However, you can still mitigate the inherent risk of being on the water by exercising safe fishing practices. This includes staying as close to a dock as possible, keeping night jaunts short, and only setting out to explore at daybreak so you can maximise your sunlight.
Yes that's a disembodied glowing eye, but I just saw a whale
Most of the folk you'll meet are a little bit off, as you probably would be if you kept eating weird mutated fish that are clearly unfit for human consumption. But of them, arguably one of the strangest is a guy in a ruined mansion who wants you to track down some lost relics.
I'm happy to do him this favour since I'm out there on the water anyway, and his directions give me an idea of where to explore next. The map is split into roughly five different areas, each with a different environment and challenges to overcome.
But the guy doesn't pay me. Instead, whenever I bring him back one of these valuable relics he opens up this weird old book, does a creepy little chant, and then all of a sudden I know words that will banish monsters or straight up kill a bunch of fish. I didn't ask for that. I'd much rather he just give me some research parts so I can unlock new fishing rods.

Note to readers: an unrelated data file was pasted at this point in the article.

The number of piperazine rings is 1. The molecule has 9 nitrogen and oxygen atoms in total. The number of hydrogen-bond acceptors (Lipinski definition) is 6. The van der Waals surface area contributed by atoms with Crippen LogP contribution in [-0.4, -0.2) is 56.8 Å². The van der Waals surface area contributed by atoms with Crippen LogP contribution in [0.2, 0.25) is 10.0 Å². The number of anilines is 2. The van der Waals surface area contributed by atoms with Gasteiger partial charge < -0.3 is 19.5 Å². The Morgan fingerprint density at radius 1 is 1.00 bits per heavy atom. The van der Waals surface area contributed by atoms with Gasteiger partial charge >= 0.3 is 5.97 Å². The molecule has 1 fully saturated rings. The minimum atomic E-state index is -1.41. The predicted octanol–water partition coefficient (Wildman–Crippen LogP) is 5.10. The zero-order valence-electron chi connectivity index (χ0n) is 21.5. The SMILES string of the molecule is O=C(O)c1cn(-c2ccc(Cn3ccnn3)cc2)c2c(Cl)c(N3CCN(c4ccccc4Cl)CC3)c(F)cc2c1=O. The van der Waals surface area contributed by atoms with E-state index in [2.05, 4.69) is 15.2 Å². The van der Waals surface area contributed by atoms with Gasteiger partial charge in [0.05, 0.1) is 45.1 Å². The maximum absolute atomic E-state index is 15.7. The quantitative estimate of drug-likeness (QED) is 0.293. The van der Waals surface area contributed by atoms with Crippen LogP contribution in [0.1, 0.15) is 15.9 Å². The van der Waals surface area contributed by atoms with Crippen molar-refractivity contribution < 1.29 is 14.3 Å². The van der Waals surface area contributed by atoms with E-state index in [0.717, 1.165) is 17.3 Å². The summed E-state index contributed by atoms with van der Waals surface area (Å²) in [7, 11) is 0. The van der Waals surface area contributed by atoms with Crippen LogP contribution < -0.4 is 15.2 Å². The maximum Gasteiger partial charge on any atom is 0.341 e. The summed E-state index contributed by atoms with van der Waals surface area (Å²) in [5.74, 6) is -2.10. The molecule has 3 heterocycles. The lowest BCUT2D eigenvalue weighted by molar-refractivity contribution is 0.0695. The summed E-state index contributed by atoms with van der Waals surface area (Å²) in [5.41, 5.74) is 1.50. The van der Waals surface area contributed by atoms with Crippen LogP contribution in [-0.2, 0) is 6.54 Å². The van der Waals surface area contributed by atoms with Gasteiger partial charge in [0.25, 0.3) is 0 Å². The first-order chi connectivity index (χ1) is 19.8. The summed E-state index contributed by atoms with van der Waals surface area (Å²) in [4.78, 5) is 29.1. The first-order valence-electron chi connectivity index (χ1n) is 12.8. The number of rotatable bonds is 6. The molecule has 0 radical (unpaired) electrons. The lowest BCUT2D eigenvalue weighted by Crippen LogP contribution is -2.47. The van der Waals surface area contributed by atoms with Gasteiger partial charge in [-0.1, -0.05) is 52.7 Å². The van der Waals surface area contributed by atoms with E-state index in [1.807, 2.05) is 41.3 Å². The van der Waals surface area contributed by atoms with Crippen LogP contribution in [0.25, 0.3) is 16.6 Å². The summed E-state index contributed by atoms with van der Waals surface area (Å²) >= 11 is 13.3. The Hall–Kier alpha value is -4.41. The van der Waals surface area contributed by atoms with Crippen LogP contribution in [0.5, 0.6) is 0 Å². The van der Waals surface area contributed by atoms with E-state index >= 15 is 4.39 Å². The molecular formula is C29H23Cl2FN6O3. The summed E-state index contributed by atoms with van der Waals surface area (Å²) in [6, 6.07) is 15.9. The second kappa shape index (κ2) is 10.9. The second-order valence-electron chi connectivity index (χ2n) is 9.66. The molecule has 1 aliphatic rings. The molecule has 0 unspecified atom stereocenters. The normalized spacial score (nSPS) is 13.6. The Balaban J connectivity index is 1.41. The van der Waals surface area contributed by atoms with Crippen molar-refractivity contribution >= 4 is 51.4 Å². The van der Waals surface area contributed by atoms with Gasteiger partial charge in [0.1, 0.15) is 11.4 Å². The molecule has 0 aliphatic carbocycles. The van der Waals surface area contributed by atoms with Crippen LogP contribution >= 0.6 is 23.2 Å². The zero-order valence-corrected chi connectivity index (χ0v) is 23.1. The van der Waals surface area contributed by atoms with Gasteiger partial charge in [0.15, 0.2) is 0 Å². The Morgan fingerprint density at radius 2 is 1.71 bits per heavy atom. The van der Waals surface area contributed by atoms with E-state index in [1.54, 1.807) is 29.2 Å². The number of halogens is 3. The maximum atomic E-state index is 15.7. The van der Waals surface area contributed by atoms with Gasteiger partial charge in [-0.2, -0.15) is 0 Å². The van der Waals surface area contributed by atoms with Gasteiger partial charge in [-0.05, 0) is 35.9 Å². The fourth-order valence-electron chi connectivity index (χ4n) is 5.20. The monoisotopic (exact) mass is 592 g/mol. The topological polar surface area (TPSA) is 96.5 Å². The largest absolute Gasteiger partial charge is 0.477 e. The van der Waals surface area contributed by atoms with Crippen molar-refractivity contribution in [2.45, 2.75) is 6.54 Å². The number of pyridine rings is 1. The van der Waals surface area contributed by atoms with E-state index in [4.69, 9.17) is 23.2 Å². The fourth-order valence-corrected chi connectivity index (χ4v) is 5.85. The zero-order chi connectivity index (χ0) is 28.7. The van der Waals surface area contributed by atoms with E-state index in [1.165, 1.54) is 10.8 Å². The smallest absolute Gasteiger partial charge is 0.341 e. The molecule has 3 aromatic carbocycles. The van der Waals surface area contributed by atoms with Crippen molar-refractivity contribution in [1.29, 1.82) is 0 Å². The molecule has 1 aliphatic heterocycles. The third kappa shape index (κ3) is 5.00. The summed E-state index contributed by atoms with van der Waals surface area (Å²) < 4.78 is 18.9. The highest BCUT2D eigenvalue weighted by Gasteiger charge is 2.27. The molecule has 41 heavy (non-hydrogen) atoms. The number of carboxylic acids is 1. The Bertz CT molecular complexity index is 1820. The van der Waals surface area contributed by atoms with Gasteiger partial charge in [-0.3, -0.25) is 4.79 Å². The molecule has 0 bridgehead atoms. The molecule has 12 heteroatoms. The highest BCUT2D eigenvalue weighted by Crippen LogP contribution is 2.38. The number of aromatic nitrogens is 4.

Is there something bigger going on here? Probably. But again, it doesn't seem like any of my business. I'm just here to catch some glowy squid.
It took me around 40 hours to finish Dredge on PC, including its main quest, all 20 side quests, and a substantial amount of time trying to fill out my fish encyclopaedia. I didn't quite get there in the end, and there were still a couple of mysteries still unsolved, so I'll probably spend a few more hours finishing it up.
There are terrible things in the world, I don't deny that. There are unknowable horrors that could fill us with dread if merely glimpsed from the corner of our eye, rending our minds and twisting us in ways we cannot fathom. But it does no good to fixate on them. And there are also dolphins, whales, and pretty coral reefs to see.
Dredge will sail onto Xbox, PlayStation, Nintendo Switch, and PC on Mar. 30.